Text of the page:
Tiny wrists in cuffs: How police use force against children

CHICAGO (AP) — Royal Smart remembers every detail: the feeling of the handcuffs on his wrists. The panic as he was led outside into the cold March darkness, arms raised, to face a wall of police officers pointing their guns.

He was 8 years old.

Neither he nor anyone else in his family’s Chicago home was arrested that night two years ago, and police wielding a warrant to look for illegal weapons found none. But even now, he’s tormented by visions of officers bursting through houses and tearing rooms apart, ordering people to lie on the floor.

“I can’t go to sleep,” he said. “I keep thinking about the police coming.”

Children like Royal were not the focus after George Floyd was killed by police in 2020, prompting a debate on the disproportionate use of force by law enforcement, especially on adults of color. But in case after case, an Associated Press investigation found kids as young as 6 have been treated harshly by officers — handcuffed, felled by stun guns, pinned to the ground. Departments nationwide have few or no guardrails to prevent such incidents.

The AP analyzed data on approximately 3,000 instances of police use of force against children under 16 over the past 11 years. The data, provided to the AP by Accountable Now, a project of The Leadership Conference Education Fund aiming to create a comprehensive use-of-force database, includes incidents from 25 police departments in 17 states.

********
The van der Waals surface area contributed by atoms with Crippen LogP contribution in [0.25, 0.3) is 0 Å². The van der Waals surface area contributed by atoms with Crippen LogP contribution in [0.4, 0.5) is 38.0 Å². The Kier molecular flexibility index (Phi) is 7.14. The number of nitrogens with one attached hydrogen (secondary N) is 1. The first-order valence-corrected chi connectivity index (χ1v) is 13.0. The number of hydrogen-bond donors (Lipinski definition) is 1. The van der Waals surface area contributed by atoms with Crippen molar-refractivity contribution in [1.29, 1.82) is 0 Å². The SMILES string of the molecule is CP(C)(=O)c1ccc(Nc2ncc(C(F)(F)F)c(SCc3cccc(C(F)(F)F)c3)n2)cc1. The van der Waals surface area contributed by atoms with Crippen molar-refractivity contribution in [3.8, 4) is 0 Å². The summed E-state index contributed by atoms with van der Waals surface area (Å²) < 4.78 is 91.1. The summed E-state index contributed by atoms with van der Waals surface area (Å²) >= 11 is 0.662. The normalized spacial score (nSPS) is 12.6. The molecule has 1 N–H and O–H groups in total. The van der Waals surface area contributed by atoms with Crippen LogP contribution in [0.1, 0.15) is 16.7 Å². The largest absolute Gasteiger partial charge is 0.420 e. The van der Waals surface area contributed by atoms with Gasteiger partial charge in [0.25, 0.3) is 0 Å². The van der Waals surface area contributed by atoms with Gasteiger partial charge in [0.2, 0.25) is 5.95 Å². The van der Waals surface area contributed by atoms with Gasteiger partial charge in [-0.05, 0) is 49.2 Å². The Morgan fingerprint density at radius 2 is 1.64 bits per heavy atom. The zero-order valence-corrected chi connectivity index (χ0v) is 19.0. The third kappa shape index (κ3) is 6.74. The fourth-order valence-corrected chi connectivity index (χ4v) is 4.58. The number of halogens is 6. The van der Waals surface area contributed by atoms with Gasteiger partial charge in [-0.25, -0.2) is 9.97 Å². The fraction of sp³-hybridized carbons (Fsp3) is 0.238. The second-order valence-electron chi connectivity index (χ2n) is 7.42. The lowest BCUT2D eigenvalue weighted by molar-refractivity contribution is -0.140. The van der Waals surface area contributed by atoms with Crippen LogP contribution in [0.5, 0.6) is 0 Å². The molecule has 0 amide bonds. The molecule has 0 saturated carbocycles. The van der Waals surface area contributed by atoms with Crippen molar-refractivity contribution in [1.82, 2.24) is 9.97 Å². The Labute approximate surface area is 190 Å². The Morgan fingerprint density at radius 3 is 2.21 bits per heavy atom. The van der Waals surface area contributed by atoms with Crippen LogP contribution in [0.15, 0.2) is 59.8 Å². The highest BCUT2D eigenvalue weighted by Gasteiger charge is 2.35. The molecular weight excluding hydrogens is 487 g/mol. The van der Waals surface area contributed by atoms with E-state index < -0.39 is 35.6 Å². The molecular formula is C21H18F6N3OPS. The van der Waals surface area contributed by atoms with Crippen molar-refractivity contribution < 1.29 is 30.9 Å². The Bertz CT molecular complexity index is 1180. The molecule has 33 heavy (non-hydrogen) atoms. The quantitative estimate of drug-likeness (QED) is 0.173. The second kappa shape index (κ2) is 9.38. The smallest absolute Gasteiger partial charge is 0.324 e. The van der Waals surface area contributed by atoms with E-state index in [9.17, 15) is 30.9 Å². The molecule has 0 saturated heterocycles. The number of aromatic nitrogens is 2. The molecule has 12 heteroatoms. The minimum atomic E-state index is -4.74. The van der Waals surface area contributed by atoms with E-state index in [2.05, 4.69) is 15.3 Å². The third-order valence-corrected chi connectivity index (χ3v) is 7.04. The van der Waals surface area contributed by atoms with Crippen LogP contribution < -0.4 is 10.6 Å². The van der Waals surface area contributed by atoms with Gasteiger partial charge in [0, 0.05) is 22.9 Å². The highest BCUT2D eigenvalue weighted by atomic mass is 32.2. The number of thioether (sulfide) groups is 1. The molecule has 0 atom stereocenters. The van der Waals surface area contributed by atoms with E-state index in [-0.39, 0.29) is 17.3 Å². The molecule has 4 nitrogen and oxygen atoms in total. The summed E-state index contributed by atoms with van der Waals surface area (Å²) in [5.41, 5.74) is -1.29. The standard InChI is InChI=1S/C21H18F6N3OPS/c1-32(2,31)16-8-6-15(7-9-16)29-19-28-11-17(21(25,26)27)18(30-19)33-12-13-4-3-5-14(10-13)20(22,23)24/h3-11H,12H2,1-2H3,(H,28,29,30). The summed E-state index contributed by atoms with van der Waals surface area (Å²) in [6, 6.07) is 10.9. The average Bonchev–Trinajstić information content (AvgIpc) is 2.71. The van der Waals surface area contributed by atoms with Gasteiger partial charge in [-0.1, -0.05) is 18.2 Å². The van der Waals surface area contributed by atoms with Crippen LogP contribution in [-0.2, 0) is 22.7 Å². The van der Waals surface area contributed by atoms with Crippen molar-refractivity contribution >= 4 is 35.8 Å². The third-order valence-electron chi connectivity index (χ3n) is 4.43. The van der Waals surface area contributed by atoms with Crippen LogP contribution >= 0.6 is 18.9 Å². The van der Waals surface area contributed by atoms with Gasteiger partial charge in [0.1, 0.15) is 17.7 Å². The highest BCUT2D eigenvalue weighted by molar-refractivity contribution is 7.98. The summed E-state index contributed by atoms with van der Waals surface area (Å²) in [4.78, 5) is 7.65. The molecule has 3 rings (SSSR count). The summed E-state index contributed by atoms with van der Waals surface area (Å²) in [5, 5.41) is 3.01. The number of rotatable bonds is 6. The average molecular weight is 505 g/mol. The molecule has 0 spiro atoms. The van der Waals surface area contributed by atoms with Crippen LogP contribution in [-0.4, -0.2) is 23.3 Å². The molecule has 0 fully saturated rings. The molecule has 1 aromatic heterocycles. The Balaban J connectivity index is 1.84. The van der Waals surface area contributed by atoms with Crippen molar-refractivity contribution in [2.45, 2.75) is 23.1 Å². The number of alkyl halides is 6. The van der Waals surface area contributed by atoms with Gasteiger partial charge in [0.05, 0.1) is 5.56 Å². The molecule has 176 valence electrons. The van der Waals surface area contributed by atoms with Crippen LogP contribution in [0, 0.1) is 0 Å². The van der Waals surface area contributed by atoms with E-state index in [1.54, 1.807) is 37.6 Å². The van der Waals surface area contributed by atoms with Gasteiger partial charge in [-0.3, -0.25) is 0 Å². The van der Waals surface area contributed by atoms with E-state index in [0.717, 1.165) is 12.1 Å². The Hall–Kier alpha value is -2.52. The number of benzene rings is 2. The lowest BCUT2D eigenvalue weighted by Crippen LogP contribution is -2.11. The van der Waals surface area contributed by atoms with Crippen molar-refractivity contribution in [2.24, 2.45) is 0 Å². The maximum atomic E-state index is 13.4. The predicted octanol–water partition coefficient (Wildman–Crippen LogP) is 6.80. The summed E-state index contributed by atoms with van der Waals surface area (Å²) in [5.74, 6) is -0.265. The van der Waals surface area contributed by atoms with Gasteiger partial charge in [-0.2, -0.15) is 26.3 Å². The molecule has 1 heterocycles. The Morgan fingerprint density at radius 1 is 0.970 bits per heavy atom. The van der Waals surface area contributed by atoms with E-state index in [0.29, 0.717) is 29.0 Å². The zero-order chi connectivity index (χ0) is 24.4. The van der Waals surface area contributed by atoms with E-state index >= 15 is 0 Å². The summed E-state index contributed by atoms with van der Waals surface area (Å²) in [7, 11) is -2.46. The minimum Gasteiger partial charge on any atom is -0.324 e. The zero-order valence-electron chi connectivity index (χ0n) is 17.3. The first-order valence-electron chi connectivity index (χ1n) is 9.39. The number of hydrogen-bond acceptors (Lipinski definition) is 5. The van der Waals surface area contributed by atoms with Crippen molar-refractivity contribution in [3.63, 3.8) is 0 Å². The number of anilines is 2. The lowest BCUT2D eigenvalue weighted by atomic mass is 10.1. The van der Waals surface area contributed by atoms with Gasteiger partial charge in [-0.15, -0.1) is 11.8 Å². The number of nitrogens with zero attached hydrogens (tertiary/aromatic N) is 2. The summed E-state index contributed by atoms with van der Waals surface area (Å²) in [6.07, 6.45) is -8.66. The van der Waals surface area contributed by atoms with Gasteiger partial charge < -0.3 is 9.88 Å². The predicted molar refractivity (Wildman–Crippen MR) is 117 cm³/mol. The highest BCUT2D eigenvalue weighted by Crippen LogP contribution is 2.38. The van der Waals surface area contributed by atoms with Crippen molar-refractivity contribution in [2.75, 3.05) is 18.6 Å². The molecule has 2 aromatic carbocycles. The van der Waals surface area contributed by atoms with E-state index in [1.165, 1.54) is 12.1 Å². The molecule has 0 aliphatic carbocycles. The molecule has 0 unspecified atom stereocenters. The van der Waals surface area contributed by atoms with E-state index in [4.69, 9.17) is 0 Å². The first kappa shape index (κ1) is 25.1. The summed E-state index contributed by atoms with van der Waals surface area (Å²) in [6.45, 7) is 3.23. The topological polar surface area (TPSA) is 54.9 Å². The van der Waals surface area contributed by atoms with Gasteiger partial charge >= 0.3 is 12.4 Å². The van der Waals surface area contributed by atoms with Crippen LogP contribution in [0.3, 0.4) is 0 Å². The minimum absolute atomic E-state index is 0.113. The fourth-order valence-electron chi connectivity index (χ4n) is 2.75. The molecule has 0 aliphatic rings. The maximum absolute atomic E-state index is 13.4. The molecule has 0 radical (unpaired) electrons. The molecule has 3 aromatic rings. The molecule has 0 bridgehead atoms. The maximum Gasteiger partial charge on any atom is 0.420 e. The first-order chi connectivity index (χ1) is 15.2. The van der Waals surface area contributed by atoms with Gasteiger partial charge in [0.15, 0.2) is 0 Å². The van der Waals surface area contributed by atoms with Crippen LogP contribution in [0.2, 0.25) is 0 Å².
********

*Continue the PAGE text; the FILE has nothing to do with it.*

It’s a small representation of the 18,000 police agencies nationwide and the millions of daily encounters police have with the public.

But the information gleaned is troubling.

Black children made up more than 50% of those who were handled forcibly, though they are just 15% of the U.S. child population. Minority children are often perceived by police as being older than they are. The most common types of force were takedowns, strikes and muscling, followed by firearms pointed at or used on children. Less often, kids faced other tactics, like pepper spray or police K-9s.

In Minneapolis, officers pinned children with their bodyweight at least 190 times. In Indianapolis, more than 160 kids were handcuffed; in Wichita, Kansas, officers drew or used their Tasers on kids at least 45 times. Most children in the dataset are teenagers, but the data included dozens of cases of children age 10 or younger.

Force is occasionally necessary to subdue children, some of whom are accused of serious crimes.

Police reports obtained for a sample of incidents show some kids who were stunned or restrained were armed; others were undergoing mental health crises and were at risk of harming themselves. Still others showed police force escalating after kids fled from questioning.

Some departments have policies that govern how old a child must be to be handcuffed, but very few mention age in their use-of-force policies. While some offer guidance on how to manage juveniles accused of crimes or how to handle people in mental distress, the AP could find no policy addressing these issues together.

Royal, the boy in Chicago, was handcuffed for nearly 30 minutes alongside his mother and other adults in the house. Then a police sergeant released him, and an aunt came to look after the children. The family has sued Chicago police, alleging false arrest, wanton conduct and emotional distress.

Chicago police did not comment on the case but said revised policies passed in May require extra planning for vulnerable people like children before search warrants are served.


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